If you were presented with a plateful of “meat analogue,” would you eat it? Perhaps not. We’d wager that many consumers wouldn’t. What ingredients are on that plate, anyway?
“Meat analogue” is a scientific term for plant-based meats. Think: Impossible Burger, McDonald’s McPlant, or Beyond Meat. Now you can see why brand naming would be critical to the category’s success with consumers.
Plant-based meats are a key driver of growth at grocery retailers nationwide, according to market research reported by The Good Foods Institute. In fact, 2020 sales data show that sales of plant-based foods that replace animal products have grown by 29% in the past two years, to $5 billion.
“The race for a piece of the plant-based surge also tests companies’ ability to concoct names that are appealing, memorable, and not too corny,” they write. With “323 meat alternative products claiming to be ‘plant-based,’” they reported, the challenge to come up with new names that appeal to consumers becomes more challenging by the day.
Fast-forward to the launch of Hormel Happy Little Plants. According to Bunge and Haddon: “Hormel’s development of the Happy Little Plants brand in spring 2019 involved employees across the company’s marketing, sales, operations, regulatory affairs and accounting departments, as well as brand-strategy firm CBX. The effort produced a list of around 500 names,” said Bryan Kreske, manager of Hormel’s business incubator. “There was a lot of Frankensteining going on, combining elements of areas we liked and didn’t like,” he said.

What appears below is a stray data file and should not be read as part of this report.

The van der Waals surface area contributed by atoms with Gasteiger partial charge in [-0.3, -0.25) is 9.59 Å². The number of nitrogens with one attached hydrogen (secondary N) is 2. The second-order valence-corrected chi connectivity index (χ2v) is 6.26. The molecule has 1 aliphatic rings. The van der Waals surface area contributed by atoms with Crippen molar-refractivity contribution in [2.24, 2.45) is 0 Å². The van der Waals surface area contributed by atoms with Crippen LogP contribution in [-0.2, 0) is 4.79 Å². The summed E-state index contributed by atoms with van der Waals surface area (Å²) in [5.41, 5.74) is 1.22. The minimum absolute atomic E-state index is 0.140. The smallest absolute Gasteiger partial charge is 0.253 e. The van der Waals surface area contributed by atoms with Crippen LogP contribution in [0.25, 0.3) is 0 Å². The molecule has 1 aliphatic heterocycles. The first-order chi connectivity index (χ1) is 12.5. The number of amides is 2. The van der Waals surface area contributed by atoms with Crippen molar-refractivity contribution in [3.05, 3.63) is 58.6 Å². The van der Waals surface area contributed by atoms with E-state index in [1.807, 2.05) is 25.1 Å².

Happy Little Plants was chosen, Mr. Kreske said, because it conveys “plant positivity.”
“As Hormel’s innovation agency, CBX recognized that many plant protein manufacturers were positioning meat in a negative context,” said Stacy Hintermeister, VP of Marketing and Growth at CBX. “Our branding agency saw the opportunity to position the new brand as the owner of positivity. The result—Happy Little Plants: We celebrate the power of plants, making plant protein more accessible for consumers.”
And it worked. In a study comparing the brand with competitors, Happy Little Plants communicated friendly, optimistic, honest, and trustworthy better than anyone else.
Read the full article in The Wall Street Journal.
Read our CBX case history of the Happy Little Plants branding project.